One possible budget friendly financial wellness option that is available to employer groups is a student loan repayment program. The Consolidated Appropriations Act of 2021 allows employers to pay up to $5,250 in employee student loan principal and interest on a non-taxable basis through the end of 2025. While $5,250 per employee may break a company’s budget, what we see in the market is that most organizations offer an amount much less than the full $5,250. Most monthly company sponsored student loan reimbursement rates range from $50 to $200 per month. This makes the program much more budget friendly. A $100 a month student loan repayment benefit equates to $1,200 per year per employee who uses the program. While this is not inexpensive, organizations have to consider the retention benefit gained by offering this benefit. The $100 benefit will allow an employee to have an extra $100 in their pocket every month. That may be a dinner out for the family, extra groceries on the table or just an extra $100 to pay towards their student loan so that they can become loan free even sooner. Over 40 million Americans hold student loans and they put an enormous amount of stress on an employee’s financial situation. Offering this benefit can go a long way in encouraging retention and building goodwill among your employees.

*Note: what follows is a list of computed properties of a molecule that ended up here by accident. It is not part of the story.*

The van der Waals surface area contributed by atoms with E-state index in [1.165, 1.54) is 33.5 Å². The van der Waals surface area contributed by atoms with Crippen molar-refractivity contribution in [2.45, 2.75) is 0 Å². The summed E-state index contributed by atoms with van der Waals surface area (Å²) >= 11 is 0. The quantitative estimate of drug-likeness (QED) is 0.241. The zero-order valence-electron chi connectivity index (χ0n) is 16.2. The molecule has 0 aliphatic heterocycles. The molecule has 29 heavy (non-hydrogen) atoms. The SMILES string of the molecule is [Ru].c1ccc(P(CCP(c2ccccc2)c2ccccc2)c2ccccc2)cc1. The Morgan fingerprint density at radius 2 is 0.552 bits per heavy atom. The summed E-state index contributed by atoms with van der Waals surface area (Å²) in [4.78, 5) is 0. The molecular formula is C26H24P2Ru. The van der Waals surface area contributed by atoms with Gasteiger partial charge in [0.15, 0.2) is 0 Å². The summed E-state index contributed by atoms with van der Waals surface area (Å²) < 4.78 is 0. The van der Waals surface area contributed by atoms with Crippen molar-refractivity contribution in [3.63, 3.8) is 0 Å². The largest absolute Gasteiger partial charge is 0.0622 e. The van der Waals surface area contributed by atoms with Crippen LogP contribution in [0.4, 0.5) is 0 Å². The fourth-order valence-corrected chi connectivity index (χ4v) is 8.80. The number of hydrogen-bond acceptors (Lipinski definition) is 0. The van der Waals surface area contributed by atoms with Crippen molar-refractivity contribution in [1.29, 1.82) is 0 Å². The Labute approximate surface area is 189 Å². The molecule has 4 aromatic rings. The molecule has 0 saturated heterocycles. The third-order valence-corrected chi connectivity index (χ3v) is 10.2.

Organizations don’t have to stop with student loan repayment. Other budget friendly ideas include contributing to your employees’ HSA, Health FSA or Dependent Care FSA. These contributions are tax free to the employee and can make a big difference in their overall financial wellbeing. A $50 monthly contribution to an employee’s HSA may be enough to cover their monthly prescription costs. A $200 contribution to a Dependent Care FSA can go a long way to offset an employee’s monthly childcare costs. Each additional benefit you offer helps contribute to your employees’ financial wellness and peace of mind.